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Casting off the lines

I am going to die, I thought. And that would be a good thing. We were somewhere off Watch Hill in Buzzards Bay, and I was heaving my innards over the rail, an activity that had occupied me for much of this wet, windy morning 15 years ago. My husband and I had just taken possession of a classic 1965 sailboat, and we had dragooned two fellow sailors into our maiden voyage from Essex, Connecticut, to Marblehead, Massachusetts. This little adventure was to be a culinary cruise — our friend Tony had proposed an itinerary based on his favorite coastal eateries.

But as I faced my certain demise, food was not figuring into any thoughts of an afterlife. I had sometimes felt queasy on boats. This was the trip where I learned that I am susceptible to the most debilitating form of seasickness. From my vantage point, head hanging over the side, the world as I knew it had already ceased to exist. We seemed to be surrounded by gray walls of water, boxed in by gray rain clouds above.

I was with three far more experienced sailors; they did not need me to control the boat. But they needed me to navigate.

“Could someone please tell me where the hell we are?” Tony’s voice cut through my misery. Funny thing about that qualifier “some.” “Somewhere off Watch Hill” is so vague that it is almost useless information when you’re on a boat. But “someone” in this case was highly specific. I hauled myself down to the nav station.

“Here,” I said a few minutes later. I shoved a chart at him and jabbed a finger at it. “We are here. We want to be there.” I gave him the course.

“Thank you very much.” There was no sarcasm. Tony is naturally gracious.

“You are very welcome.” I turned away and made another contribution to Neptune’s realm.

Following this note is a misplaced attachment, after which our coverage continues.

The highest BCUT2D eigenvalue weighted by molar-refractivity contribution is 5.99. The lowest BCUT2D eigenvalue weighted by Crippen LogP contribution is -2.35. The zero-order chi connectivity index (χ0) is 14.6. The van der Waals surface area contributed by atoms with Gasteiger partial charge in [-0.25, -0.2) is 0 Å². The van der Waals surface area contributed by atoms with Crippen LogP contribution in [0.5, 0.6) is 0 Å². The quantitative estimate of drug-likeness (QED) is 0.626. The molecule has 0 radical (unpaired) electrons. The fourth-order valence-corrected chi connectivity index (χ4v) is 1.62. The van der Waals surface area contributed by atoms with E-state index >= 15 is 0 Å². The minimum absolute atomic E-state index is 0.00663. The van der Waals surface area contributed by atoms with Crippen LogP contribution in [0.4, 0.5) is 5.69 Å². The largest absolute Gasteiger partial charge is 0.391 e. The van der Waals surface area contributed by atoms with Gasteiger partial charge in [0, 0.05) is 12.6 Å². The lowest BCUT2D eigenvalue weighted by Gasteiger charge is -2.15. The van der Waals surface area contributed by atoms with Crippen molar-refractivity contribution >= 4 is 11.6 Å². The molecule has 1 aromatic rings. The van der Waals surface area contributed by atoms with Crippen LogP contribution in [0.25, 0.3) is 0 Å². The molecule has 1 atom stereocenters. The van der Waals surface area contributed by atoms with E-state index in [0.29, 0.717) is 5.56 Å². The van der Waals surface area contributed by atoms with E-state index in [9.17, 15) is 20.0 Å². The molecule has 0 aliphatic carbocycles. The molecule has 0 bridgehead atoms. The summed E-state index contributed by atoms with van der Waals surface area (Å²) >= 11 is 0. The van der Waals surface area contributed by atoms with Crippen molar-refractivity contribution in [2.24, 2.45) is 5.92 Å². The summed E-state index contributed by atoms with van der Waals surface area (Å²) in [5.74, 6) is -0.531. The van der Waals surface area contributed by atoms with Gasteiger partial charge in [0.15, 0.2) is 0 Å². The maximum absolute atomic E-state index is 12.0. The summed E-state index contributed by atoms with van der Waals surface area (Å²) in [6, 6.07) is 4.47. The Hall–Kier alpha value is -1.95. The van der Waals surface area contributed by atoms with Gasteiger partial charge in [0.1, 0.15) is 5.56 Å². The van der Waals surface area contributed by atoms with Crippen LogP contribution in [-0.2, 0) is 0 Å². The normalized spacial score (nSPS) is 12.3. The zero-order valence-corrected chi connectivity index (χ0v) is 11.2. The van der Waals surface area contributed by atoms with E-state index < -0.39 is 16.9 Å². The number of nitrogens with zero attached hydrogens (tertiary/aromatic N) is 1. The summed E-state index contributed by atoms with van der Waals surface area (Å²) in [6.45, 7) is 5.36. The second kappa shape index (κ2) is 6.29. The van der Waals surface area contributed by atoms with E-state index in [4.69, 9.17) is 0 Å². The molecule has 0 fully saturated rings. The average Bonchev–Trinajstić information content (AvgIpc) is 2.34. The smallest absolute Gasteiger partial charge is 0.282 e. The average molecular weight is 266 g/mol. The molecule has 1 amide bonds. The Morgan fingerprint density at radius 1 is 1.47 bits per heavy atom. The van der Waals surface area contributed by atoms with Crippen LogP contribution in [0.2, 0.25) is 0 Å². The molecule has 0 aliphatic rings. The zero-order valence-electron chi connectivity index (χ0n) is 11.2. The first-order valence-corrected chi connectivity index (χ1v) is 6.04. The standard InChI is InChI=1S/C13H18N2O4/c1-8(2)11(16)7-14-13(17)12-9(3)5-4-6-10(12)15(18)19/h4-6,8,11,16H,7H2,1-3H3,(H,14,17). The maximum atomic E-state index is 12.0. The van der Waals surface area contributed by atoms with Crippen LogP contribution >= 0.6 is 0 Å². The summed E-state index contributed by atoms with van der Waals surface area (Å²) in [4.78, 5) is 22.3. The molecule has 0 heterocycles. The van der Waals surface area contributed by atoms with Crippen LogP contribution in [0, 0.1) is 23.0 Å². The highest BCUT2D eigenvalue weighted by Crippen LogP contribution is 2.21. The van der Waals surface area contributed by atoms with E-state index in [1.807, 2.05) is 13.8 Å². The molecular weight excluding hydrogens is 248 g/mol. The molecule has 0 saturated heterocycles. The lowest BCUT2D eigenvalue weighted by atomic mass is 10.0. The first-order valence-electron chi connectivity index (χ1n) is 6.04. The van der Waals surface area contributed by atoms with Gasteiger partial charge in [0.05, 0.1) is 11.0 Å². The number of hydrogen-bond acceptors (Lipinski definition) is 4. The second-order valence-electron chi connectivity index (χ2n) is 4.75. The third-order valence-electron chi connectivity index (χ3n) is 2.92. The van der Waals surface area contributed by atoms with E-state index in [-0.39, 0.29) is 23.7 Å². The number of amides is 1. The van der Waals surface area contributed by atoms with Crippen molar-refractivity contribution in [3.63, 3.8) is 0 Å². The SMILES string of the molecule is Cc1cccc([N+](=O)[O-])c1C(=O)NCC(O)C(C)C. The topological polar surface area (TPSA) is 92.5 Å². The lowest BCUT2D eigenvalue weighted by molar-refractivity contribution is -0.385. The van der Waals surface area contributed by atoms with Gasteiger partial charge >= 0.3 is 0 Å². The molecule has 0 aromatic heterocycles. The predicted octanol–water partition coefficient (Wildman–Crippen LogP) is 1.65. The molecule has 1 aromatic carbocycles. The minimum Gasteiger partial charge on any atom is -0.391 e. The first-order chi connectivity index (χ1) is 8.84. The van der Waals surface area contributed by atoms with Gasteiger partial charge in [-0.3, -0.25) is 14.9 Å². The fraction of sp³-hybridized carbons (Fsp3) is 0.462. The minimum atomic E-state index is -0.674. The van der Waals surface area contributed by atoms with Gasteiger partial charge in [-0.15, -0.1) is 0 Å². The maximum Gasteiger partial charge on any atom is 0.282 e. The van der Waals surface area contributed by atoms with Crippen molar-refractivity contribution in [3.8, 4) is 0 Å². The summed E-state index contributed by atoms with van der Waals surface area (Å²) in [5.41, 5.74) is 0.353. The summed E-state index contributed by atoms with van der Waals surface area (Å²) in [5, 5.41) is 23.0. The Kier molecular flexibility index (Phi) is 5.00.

Songs of Melusina 4, by Lia Melia; powdered pigments and solvents heat-processed on aluminium.

When I was a kid, I decided that God lives in the ocean. That might be right. The ocean looks much as it did before there were humans; it looks much as it will long after our species is extinct. Nothing is fixed, everything moves. But here is the great contradiction of the amorphous sea: It is a domain defined by lines — a human construct — where latitude and longitude can pinpoint any location, where waypoints on charts serve as signposts along highways as familiar as any interstate. Line is the greatest abstract invention of the human intellect. Go ahead and argue for zero or infinity. You’ll still have to admit that line is much more useful.

On our boat, my husband is the captain because he has instincts that come only from a lifetime of messing about with boats. I tell him where to go — as an architect, I have instincts that come from a lifetime of messing about with lines. Ashore, my car has no turn-by-turn voice GPS. I worry it would erode my sense of direction. Sailors no longer fear dragons, but they do fear rocks, reefs, shoals, and storm paths. It is no coincidence that “lost at sea” is usually synonymous with “died at sea.”

We made our way to Jamestown and canceled our dinner reservation — no one had much enthusiasm for a wet dinghy ride that night. Jarred spaghetti sauce never tasted so good. We were warm, dry, and tethered to a mooring, our position secure. On a boat, charts don’t change, but plans do. 

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